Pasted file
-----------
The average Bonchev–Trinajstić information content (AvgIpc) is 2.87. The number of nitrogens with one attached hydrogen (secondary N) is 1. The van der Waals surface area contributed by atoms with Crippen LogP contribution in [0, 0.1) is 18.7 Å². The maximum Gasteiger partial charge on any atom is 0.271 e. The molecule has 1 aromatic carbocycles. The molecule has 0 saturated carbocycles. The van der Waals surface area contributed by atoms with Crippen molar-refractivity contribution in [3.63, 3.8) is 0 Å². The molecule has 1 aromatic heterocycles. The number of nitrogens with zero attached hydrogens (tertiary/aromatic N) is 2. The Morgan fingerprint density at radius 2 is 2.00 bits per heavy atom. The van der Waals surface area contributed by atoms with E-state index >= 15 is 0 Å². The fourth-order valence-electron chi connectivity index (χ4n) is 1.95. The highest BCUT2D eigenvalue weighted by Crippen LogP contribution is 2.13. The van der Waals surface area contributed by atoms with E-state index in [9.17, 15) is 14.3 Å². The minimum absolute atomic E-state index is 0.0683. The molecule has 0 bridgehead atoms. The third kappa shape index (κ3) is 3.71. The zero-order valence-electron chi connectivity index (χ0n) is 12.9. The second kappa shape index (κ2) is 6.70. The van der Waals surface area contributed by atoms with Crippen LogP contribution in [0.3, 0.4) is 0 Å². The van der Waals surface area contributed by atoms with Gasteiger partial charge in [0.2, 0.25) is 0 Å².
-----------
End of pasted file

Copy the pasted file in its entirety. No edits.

The average Bonchev–Trinajstić information content (AvgIpc) is 2.87. The number of nitrogens with one attached hydrogen (secondary N) is 1. The van der Waals surface area contributed by atoms with Crippen LogP contribution in [0, 0.1) is 18.7 Å². The maximum Gasteiger partial charge on any atom is 0.271 e. The molecule has 1 aromatic carbocycles. The molecule has 0 saturated carbocycles. The van der Waals surface area contributed by atoms with Crippen molar-refractivity contribution in [3.63, 3.8) is 0 Å². The molecule has 1 aromatic heterocycles. The number of nitrogens with zero attached hydrogens (tertiary/aromatic N) is 2. The Morgan fingerprint density at radius 2 is 2.00 bits per heavy atom. The van der Waals surface area contributed by atoms with E-state index >= 15 is 0 Å². The fourth-order valence-electron chi connectivity index (χ4n) is 1.95. The highest BCUT2D eigenvalue weighted by Crippen LogP contribution is 2.13. The van der Waals surface area contributed by atoms with E-state index in [9.17, 15) is 14.3 Å². The minimum absolute atomic E-state index is 0.0683. The molecule has 0 bridgehead atoms. The third kappa shape index (κ3) is 3.71. The zero-order valence-electron chi connectivity index (χ0n) is 12.9. The second kappa shape index (κ2) is 6.70. The van der Waals surface area contributed by atoms with Crippen LogP contribution in [0.3, 0.4) is 0 Å². The van der Waals surface area contributed by atoms with Gasteiger partial charge in [0.2, 0.25) is 0 Å².